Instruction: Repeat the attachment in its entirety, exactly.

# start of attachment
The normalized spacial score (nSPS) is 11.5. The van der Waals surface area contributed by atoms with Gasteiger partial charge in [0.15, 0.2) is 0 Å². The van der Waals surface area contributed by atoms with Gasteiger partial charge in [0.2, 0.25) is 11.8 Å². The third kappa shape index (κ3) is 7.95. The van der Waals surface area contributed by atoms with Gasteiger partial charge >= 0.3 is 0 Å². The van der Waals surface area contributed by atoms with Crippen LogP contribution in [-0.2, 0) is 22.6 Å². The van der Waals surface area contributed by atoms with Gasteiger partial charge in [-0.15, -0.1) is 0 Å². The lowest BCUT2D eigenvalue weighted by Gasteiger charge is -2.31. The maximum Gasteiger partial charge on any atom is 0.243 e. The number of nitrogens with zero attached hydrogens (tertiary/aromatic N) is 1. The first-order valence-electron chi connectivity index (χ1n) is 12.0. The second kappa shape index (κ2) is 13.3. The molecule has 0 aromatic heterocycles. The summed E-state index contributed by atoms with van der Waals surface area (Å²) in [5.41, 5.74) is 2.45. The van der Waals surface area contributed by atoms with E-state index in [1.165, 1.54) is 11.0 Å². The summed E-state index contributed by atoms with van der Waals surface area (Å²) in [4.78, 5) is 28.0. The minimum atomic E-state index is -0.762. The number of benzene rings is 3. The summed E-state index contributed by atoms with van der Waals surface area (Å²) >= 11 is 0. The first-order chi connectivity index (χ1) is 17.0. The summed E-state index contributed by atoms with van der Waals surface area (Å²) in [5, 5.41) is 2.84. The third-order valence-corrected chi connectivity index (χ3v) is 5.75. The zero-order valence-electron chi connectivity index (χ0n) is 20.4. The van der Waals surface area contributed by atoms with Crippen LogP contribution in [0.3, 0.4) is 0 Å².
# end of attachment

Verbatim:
The normalized spacial score (nSPS) is 11.5. The van der Waals surface area contributed by atoms with Gasteiger partial charge in [0.15, 0.2) is 0 Å². The van der Waals surface area contributed by atoms with Gasteiger partial charge in [0.2, 0.25) is 11.8 Å². The third kappa shape index (κ3) is 7.95. The van der Waals surface area contributed by atoms with Gasteiger partial charge >= 0.3 is 0 Å². The van der Waals surface area contributed by atoms with Crippen LogP contribution in [-0.2, 0) is 22.6 Å². The van der Waals surface area contributed by atoms with Gasteiger partial charge in [-0.15, -0.1) is 0 Å². The lowest BCUT2D eigenvalue weighted by Gasteiger charge is -2.31. The maximum Gasteiger partial charge on any atom is 0.243 e. The number of nitrogens with zero attached hydrogens (tertiary/aromatic N) is 1. The first-order valence-electron chi connectivity index (χ1n) is 12.0. The second kappa shape index (κ2) is 13.3. The molecule has 0 aromatic heterocycles. The summed E-state index contributed by atoms with van der Waals surface area (Å²) in [5.41, 5.74) is 2.45. The van der Waals surface area contributed by atoms with E-state index in [1.165, 1.54) is 11.0 Å². The summed E-state index contributed by atoms with van der Waals surface area (Å²) in [4.78, 5) is 28.0. The minimum atomic E-state index is -0.762. The number of benzene rings is 3. The summed E-state index contributed by atoms with van der Waals surface area (Å²) >= 11 is 0. The first-order chi connectivity index (χ1) is 17.0. The summed E-state index contributed by atoms with van der Waals surface area (Å²) in [5, 5.41) is 2.84. The third-order valence-corrected chi connectivity index (χ3v) is 5.75. The zero-order valence-electron chi connectivity index (χ0n) is 20.4. The van der Waals surface area contributed by atoms with Crippen LogP contribution in [0.3, 0.4) is 0 Å².